We Who Are About To Die Salute You (middle fingers only)

It’s a bittersweet thing, putting the finishing touches on a novel.

Sweet, in that you’ve achieved a significant, hard-won victory over your own procrastinations, distractions, and the inertia of life. Sweet, in that you can look back and remember fondly crafting the intricate puzzles of your plot, the subtle painting of your scenes, and the gentle creation of your characters, watching over them like a benevolent parent.

Bitter, in that you are rapidly running out of opportunities to ruin those little bastards’ lives and murder them in interesting ways.

Mine and Chris Kennedy’s new book (and first installment of a new potential series?) is getting wrapped up. I’m putting the finishing touches on the ultimate chapter / epilog / teaser (for installment numero dos). Then we go into heavy editing, beta-reading, cover design, layout, packaging, printing, & publishing, followed by marketing, pre-selling, early reviews, and eventual actual sales.

Very soon, The Mutineer’s Daughter will be out, and you’ll have the opportunity and privilege to gladly fork over your beer money. You can let it thrill you, surprise you, and intrigue you far better than your latest Hollywood factory offering (except maybe John Wick, that shit RULES).

All your fun lies in the future. All mine very nearly lies in the past. No more fictional death and dismemberment*. No more eye-popping destruction (literally) as you get sucked into space and roasted by your own exhaust plume. No more thermonuclear explosion-derived, radiation-pumped x-ray laser beam warhead driven immolation. No more being flayed by thousands of tungsten BB’s. No more falling to your deaths down alien mineshafts. No more getting stabbed through the heart with jagged hull metal. No more decapitation via relativistic railgun rounds. No more demises by excessive ragdolling.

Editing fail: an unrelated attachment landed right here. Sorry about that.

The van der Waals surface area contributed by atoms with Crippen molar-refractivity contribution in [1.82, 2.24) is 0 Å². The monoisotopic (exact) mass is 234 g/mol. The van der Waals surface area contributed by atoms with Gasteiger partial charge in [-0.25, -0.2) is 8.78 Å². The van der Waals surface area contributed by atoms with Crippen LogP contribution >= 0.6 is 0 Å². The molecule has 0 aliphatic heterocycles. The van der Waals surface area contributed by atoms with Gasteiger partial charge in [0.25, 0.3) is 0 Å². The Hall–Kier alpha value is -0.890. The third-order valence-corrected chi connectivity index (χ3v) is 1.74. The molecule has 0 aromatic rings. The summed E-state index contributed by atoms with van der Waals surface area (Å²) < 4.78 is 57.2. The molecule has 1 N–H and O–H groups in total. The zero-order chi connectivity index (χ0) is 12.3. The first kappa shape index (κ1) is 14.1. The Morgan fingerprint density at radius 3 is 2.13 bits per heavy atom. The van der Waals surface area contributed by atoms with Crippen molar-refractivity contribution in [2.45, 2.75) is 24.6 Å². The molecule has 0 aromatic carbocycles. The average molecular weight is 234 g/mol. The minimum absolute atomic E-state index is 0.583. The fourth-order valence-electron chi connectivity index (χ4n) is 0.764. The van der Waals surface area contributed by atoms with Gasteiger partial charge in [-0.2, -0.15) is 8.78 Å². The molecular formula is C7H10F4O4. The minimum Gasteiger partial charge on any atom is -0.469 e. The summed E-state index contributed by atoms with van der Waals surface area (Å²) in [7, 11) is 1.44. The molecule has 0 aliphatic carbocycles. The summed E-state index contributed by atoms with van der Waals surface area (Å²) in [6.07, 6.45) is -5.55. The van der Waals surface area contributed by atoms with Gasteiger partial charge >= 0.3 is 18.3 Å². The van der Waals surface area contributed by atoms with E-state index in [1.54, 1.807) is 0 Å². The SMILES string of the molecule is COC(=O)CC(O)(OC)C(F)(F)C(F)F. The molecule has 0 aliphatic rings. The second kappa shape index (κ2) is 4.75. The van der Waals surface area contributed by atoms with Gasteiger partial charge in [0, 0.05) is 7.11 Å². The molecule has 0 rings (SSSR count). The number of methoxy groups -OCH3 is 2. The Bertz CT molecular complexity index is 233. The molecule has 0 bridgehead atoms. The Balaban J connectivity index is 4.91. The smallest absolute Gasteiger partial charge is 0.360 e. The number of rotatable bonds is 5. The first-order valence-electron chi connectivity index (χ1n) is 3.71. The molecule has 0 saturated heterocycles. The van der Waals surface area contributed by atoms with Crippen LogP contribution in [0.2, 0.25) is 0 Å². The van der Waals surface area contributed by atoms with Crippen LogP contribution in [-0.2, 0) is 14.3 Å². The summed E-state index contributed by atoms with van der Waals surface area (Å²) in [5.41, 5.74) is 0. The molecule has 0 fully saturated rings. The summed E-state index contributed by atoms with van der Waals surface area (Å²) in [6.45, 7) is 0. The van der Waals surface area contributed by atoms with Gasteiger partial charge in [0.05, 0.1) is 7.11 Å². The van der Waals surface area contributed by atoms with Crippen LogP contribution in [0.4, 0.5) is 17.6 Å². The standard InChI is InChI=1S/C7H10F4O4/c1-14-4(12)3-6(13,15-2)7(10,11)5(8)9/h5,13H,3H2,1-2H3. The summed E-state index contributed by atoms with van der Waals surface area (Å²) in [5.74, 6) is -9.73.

There’s also a ton of folks that get shot.

Some folks get shot from orbit.

Aaaaahhhhh. Fun stuff.

But, the important point here is that technically I’m still writing. And editing. And more than capable of doing a global search and replace to put your name in place of Hapless Casualty #3 … to “redshirt” you in other words, to make you forever immortalized as Dead Crewperson Number 7 in The Mutineer’s Daughter.

If you would like to suffer such a(n) (ig)noble fate, comment below, or tweet, or Facebook myself or Chris. I’ve already gotten a bunch of names, but I do kill a whole lotta folks in this, so don’t be shy.

Chris and I are happy to have our baby kill you. (Nope. No way that sentence sounds bad out of context….)

And, I’m interested: what’s the best/worst death you’ve ever encountered in fiction, movies, books, or otherwise?

See? I’ll go first. For me it’s a toss-up between the Nazi face-melting scene in Raiders and the snow-cutter scene in Larry Corriea’s Monster Hunter Alpha (so many undead sliced and diced….).

What’s yours?! Whether you’re in as a redshirt or not, I want to see your comments!

Have fun!

* (until the sequel)

Un-Amateur, Un-Professional

Hi there.

It’s been a while.  For those of you who don’t know me (or have — quite reasonably — forgotten about me), I’m Thomas A. Mays, intermittent sci-fi author.  Welcome!  For those that do know me, hello again, sorry for the significant delay.